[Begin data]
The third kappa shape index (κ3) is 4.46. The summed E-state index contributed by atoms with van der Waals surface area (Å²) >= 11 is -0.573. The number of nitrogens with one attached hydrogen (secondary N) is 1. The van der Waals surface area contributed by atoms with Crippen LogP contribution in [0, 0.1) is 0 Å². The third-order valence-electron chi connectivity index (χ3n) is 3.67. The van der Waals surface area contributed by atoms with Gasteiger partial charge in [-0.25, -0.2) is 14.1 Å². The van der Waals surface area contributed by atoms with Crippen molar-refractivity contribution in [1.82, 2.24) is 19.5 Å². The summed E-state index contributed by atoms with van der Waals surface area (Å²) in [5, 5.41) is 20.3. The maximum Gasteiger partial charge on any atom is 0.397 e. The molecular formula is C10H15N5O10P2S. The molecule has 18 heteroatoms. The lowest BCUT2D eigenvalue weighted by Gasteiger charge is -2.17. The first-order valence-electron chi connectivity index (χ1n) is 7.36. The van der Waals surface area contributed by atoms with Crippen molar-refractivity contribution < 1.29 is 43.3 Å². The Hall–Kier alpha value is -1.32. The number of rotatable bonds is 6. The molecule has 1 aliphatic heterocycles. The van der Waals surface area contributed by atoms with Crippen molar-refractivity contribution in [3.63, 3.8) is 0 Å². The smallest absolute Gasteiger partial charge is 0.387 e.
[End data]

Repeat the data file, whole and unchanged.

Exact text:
The third kappa shape index (κ3) is 4.46. The summed E-state index contributed by atoms with van der Waals surface area (Å²) >= 11 is -0.573. The number of nitrogens with one attached hydrogen (secondary N) is 1. The van der Waals surface area contributed by atoms with Crippen LogP contribution in [0, 0.1) is 0 Å². The third-order valence-electron chi connectivity index (χ3n) is 3.67. The van der Waals surface area contributed by atoms with Gasteiger partial charge in [-0.25, -0.2) is 14.1 Å². The van der Waals surface area contributed by atoms with Crippen molar-refractivity contribution in [1.82, 2.24) is 19.5 Å². The summed E-state index contributed by atoms with van der Waals surface area (Å²) in [5, 5.41) is 20.3. The maximum Gasteiger partial charge on any atom is 0.397 e. The molecular formula is C10H15N5O10P2S. The molecule has 18 heteroatoms. The lowest BCUT2D eigenvalue weighted by Gasteiger charge is -2.17. The first-order valence-electron chi connectivity index (χ1n) is 7.36. The van der Waals surface area contributed by atoms with Crippen molar-refractivity contribution < 1.29 is 43.3 Å². The Hall–Kier alpha value is -1.32. The number of rotatable bonds is 6. The molecule has 1 aliphatic heterocycles. The van der Waals surface area contributed by atoms with Crippen molar-refractivity contribution in [3.63, 3.8) is 0 Å². The smallest absolute Gasteiger partial charge is 0.387 e.